On one occasion I was working for MixMag and the shoot was scheduled in a photographic studio. I would share the time slot with Time Out who were running a cover story. On that occasion, there was very little reverence, and that came across in the images but it added another layer to the narrative — although I had hoped on that day to complete my Wu collection, I didn’t. The Rza didn’t appear. So the one time I shoot in a formal setting it’s difficult and far removed from young out on a jolly across Europe for the first time. In fact, if it wasn’t because I was making demos in the Gee Street Studio (which the Rza used), I wouldn’t have shot him. Oddly, when I did, he was out of character and arrived as Bobby Digital. In those encounters we exchanged ideas, with the ODB I gave him a tape. He needed it.
EvH: What were some challenges for you as a portrait photographer, when you’re also presumably a fan of your subjects, and trying to get a unique or personal angle of these famous individuals?
EO: The only challenge is getting access — as the years have gone by, I’ve slowly moved out of the stream. Many of my contacts have moved on, I shoot fundamentally on film and many former clients equate that to redundancy. As I sought to get my work seen, my portfolio looks as much like an archive as it does a body of work. There are subjects that I need to shoot but sometimes no paper outlets for them in the contemporary world, so exhibiting my work is the natural way to put it in context.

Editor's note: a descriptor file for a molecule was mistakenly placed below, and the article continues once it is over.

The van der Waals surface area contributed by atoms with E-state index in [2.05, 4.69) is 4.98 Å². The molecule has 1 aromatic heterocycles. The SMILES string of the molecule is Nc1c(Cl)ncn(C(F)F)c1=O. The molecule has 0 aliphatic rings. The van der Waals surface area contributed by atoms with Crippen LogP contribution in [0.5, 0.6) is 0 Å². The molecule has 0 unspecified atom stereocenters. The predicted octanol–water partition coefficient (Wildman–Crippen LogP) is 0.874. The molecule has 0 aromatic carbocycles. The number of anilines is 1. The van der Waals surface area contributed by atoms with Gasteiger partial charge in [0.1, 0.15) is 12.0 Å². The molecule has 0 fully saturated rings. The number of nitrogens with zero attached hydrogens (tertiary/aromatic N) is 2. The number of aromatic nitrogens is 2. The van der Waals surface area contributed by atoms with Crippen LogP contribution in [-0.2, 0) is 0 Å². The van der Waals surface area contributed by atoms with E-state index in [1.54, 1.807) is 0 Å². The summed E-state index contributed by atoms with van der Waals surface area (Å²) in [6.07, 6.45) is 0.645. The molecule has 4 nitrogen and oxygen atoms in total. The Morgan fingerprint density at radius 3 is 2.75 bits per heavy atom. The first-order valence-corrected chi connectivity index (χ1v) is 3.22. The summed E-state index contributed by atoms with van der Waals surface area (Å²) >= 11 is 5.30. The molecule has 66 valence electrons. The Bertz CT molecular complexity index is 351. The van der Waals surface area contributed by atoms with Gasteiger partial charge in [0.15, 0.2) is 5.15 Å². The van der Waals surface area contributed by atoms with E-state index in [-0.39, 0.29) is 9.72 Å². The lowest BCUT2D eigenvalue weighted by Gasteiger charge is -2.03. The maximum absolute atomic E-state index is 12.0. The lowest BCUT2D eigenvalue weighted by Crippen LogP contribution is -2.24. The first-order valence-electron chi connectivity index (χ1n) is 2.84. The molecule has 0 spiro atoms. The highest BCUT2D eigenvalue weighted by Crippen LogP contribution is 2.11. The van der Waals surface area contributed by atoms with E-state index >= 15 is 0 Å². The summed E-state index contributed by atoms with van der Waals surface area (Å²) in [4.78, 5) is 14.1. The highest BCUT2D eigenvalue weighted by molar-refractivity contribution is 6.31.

EvH: If you had to choose a favorite portrait from among them, which would it be?
EO: My favorite goes to the Method Man, a great subject. But, when Danny Pope agreed to print my exhibition and asked for the negatives, I had to be very specific about the collection. To curate the 9 + 1 Wu-Tang edition, I had to gather together all the shoots, all the formats, all the diverse types of films and re-contact them. In this process I had started to develop miss-givings about the project because the negatives were not perfect. Exposures were haphazard, and in revisiting the contacts I was forced to look for relationships as the hang, and conversation between the images became now crucial.
There where many nights when myself and Danny would speak on the phone about the film I’d shot and what was the best film to cross-process at the time, as we would discuss the color casts cross-processed film created and our preferences. I wanted a 90’s approach to print-making, and to create a narrative that was true to the sessions with the hindsight of 23 years. But it’s when Danny said, “I can make the U-God portrait look like a David Bailey print,” I knew I had the right printer and the one man who is a living photoshop profile. He created a feel I never knew the negative had, and comparing the contact sheets to the poster is the living proof. U-god’s portrait is the best example of a printer and print delivering to a photographer his exact desire in one word. Bailey.